A comparative study of the Nation of Islam and Islam

by Yuliani-Sato, Dwi Hesti.

Abstract (Summary)
Dr. Lillian Ashcraft-Eason, Advisor This study compares the Nation of Islam with the religion of Islam to understand the extent of its religious kinship to Islam. As with other religions, there are various understandings of Islam and no single agreement on what constitutes being a Muslim. With regard to that matter, the Nation of Islam’s (NOI) teachings and beliefs are regarded as unconventional if viewed from the conventions of Islam. Being unconventional in terms of doctrines and having a focus on racial struggle rather than on religious nurturing position the Nation of Islam more as a social movement than as a religious organization. Further, this raises a question, to some parties, of whether the NOI’s members are Muslims in the sense of mainstream Islam’s standard. It is the issue of conventional versus unconventional that is at the core of this study. The methodologies used are observation, interview, and literary research. Prior to writing the thesis, research on the Nation of Islam in Toledo was conducted. The researcher observed the Nation of Islam in Toledo and Savannah, Georgia, and interviewed some people from the Nation of Islam in Toledo and Detroit as well as a historian of religion from Bowling Green State University. The research questions are around the teachings and beliefs of the Nation of Islam in the past and today, the development of the Nation of Islam, and how its members see themselves and their organization both in relation to race relations in the United States and to Islam as a religion of Muslims worldwide. The result of the research indicates that the Nation of Islam has gradually taught the teachings of Islam as embraced by the Muslim world while continuing to hold to the iv teachings of Elijah Muhammad in contradiction with the accepted conventions of Islam. It is hoped that the research will have important implications for the American public’s view of the Nation of Islam and of Islam, to the Nation of Islam itself, and to other Muslims who do not belong to it in their understanding of each other’s differences and of the factors that lead to them. There are two implications. The first implication is to correct American people's perception of the Nation of Islam as a racist and anti-white organization (if it has changed). The second implication is to create mutual understanding and brotherhood among the Nation of Islam and other Muslims in the United States and other countries so that they can cooperate in positive activities that may help clear Islam’s image as a religion which loves peace and never suggests hatred, racialism, or even terrorism often pointed out to Islam. Hence, this thesis is aimed at the understanding of the Nation of Islam as what leads to its radical views that are often considered by the American mainstream as provoking racism and separatism. America has made the Nation of Islam as it has been. This thesis is also aimed at the mutual and dual process of learning and understanding for both the Nation of Islam and the so-called “orthodox” Muslims. The unique circumstances of the African American diaspora work as the background of the NOI’s ideology that sets it apart from the rest of the Muslim world. It must be understood that Islam as a universal religion for all people never suggests hatred (even less terrorism) and superiority of a people (race) over the other(s). At the same time, however, it is necessary to understand the Nation of Islam’s insistence on black power, pride, and self-reliance when the American system is not in favor of many poor blacks whose voices are unheard. v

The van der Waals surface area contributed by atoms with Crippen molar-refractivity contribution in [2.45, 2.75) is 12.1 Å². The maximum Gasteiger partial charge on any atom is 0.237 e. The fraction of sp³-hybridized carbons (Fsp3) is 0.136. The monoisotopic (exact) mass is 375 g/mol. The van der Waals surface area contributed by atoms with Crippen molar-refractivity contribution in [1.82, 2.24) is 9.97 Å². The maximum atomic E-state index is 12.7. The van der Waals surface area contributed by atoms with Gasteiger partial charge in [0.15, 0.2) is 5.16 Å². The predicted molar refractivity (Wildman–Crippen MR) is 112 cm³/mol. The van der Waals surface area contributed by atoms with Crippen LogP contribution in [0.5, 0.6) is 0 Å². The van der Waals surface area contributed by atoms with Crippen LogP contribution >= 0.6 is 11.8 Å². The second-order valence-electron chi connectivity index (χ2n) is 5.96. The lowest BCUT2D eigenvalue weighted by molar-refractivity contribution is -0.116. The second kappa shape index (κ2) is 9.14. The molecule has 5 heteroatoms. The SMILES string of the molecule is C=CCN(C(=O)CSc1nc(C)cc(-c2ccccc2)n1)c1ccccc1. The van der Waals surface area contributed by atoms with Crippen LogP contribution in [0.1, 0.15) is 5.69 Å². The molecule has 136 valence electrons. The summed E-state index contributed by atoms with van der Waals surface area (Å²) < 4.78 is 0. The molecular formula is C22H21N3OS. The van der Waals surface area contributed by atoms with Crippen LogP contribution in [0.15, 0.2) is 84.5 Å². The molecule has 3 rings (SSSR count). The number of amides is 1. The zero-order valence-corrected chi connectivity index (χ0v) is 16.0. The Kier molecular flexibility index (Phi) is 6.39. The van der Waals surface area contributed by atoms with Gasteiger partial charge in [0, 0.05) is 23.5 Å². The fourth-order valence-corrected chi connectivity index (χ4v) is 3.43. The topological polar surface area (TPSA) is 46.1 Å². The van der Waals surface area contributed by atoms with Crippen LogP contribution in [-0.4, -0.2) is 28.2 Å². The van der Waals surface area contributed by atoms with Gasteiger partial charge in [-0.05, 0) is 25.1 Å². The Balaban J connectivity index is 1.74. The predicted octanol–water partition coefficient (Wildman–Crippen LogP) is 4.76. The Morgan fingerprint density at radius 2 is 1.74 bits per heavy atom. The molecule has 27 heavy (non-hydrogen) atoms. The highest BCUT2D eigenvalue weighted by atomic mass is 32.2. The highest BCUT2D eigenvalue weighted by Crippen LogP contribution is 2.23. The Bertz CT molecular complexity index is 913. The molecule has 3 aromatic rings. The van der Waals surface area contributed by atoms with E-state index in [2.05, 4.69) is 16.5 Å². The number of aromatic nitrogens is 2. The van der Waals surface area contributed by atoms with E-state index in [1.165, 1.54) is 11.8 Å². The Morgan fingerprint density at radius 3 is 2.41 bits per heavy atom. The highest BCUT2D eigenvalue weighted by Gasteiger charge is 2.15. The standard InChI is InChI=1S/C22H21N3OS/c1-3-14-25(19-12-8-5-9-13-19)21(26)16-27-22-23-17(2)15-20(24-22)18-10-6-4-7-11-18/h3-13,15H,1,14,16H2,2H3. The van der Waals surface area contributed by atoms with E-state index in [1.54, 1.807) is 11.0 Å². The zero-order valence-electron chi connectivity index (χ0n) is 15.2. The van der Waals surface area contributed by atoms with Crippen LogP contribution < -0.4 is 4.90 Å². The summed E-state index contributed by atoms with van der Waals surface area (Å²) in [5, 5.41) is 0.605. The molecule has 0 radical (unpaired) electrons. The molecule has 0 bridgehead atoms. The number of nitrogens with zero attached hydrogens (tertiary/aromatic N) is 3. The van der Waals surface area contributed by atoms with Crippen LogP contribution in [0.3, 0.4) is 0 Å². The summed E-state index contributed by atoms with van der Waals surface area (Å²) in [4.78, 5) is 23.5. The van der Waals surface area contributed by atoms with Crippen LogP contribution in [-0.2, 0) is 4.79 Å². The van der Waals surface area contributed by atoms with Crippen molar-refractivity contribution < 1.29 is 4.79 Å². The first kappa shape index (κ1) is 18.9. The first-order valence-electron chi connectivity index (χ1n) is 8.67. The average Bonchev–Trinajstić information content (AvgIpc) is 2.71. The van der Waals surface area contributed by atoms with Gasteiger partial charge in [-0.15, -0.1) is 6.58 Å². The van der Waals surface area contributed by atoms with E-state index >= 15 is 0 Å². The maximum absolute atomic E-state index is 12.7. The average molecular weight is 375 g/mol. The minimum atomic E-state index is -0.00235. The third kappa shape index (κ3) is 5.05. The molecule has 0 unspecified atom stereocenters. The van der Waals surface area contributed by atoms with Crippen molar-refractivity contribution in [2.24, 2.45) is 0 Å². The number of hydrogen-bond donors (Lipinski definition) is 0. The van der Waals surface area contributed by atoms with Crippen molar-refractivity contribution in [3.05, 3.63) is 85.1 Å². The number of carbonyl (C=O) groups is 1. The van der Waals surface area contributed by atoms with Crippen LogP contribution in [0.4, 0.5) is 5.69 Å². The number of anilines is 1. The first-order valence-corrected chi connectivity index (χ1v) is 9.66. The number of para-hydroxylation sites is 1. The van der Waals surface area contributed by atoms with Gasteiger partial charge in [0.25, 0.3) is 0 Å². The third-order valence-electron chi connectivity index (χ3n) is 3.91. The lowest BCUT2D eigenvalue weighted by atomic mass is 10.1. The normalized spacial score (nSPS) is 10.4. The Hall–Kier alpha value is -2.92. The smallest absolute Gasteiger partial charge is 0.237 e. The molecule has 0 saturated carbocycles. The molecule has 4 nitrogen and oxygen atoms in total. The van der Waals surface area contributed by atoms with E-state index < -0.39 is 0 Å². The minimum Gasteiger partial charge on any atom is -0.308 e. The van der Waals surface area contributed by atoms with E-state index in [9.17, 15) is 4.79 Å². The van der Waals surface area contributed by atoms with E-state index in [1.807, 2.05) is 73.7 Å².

Bibliographical Information:


School:Bowling Green State University

School Location:USA - Ohio

Source Type:Master's Thesis

Keywords:islam black muslims


Date of Publication:

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